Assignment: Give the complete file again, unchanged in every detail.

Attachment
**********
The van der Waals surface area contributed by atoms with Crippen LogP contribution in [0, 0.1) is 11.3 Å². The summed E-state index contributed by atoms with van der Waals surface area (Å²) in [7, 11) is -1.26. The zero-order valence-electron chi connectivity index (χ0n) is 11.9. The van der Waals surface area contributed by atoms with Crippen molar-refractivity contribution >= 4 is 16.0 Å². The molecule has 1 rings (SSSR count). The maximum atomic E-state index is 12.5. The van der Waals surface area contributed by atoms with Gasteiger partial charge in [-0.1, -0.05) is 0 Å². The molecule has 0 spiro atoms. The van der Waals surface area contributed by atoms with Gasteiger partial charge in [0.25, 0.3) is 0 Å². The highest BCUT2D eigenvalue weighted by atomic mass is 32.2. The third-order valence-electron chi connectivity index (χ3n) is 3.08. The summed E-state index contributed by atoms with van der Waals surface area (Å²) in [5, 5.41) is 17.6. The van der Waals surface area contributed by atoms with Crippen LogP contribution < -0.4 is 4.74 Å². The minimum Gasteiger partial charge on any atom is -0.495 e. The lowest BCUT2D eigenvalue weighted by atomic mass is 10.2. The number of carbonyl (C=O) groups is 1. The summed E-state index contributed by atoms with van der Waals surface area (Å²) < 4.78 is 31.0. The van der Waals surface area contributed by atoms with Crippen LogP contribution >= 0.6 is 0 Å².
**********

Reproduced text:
The van der Waals surface area contributed by atoms with Crippen LogP contribution in [0, 0.1) is 11.3 Å². The summed E-state index contributed by atoms with van der Waals surface area (Å²) in [7, 11) is -1.26. The zero-order valence-electron chi connectivity index (χ0n) is 11.9. The van der Waals surface area contributed by atoms with Crippen molar-refractivity contribution >= 4 is 16.0 Å². The molecule has 1 rings (SSSR count). The maximum atomic E-state index is 12.5. The van der Waals surface area contributed by atoms with Gasteiger partial charge in [-0.1, -0.05) is 0 Å². The molecule has 0 spiro atoms. The van der Waals surface area contributed by atoms with Gasteiger partial charge in [0.25, 0.3) is 0 Å². The highest BCUT2D eigenvalue weighted by atomic mass is 32.2. The third-order valence-electron chi connectivity index (χ3n) is 3.08. The summed E-state index contributed by atoms with van der Waals surface area (Å²) in [5, 5.41) is 17.6. The van der Waals surface area contributed by atoms with Crippen LogP contribution < -0.4 is 4.74 Å². The minimum Gasteiger partial charge on any atom is -0.495 e. The lowest BCUT2D eigenvalue weighted by atomic mass is 10.2. The number of carbonyl (C=O) groups is 1. The summed E-state index contributed by atoms with van der Waals surface area (Å²) < 4.78 is 31.0. The van der Waals surface area contributed by atoms with Crippen LogP contribution >= 0.6 is 0 Å².